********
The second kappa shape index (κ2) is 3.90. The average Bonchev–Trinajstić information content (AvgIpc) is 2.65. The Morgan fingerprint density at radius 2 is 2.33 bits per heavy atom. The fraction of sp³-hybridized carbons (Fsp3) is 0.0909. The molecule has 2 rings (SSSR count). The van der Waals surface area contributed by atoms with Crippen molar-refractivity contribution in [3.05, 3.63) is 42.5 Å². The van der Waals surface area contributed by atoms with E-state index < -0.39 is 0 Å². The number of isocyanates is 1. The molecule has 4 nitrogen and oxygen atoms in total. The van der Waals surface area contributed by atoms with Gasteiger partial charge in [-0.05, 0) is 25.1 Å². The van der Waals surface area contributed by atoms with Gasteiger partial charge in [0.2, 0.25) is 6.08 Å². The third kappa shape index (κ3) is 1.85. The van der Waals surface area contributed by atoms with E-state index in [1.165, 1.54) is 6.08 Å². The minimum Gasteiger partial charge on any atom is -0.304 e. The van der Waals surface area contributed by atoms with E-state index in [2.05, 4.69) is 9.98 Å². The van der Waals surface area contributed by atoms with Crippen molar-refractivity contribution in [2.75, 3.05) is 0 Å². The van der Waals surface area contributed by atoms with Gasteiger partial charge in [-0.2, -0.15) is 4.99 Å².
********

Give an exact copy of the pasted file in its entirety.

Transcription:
The second kappa shape index (κ2) is 3.90. The average Bonchev–Trinajstić information content (AvgIpc) is 2.65. The Morgan fingerprint density at radius 2 is 2.33 bits per heavy atom. The fraction of sp³-hybridized carbons (Fsp3) is 0.0909. The molecule has 2 rings (SSSR count). The van der Waals surface area contributed by atoms with Crippen molar-refractivity contribution in [3.05, 3.63) is 42.5 Å². The van der Waals surface area contributed by atoms with E-state index < -0.39 is 0 Å². The number of isocyanates is 1. The molecule has 4 nitrogen and oxygen atoms in total. The van der Waals surface area contributed by atoms with Gasteiger partial charge in [-0.05, 0) is 25.1 Å². The van der Waals surface area contributed by atoms with Gasteiger partial charge in [0.2, 0.25) is 6.08 Å². The third kappa shape index (κ3) is 1.85. The van der Waals surface area contributed by atoms with E-state index in [1.165, 1.54) is 6.08 Å². The minimum Gasteiger partial charge on any atom is -0.304 e. The van der Waals surface area contributed by atoms with E-state index in [2.05, 4.69) is 9.98 Å². The van der Waals surface area contributed by atoms with Crippen molar-refractivity contribution in [2.75, 3.05) is 0 Å². The van der Waals surface area contributed by atoms with Gasteiger partial charge in [-0.2, -0.15) is 4.99 Å².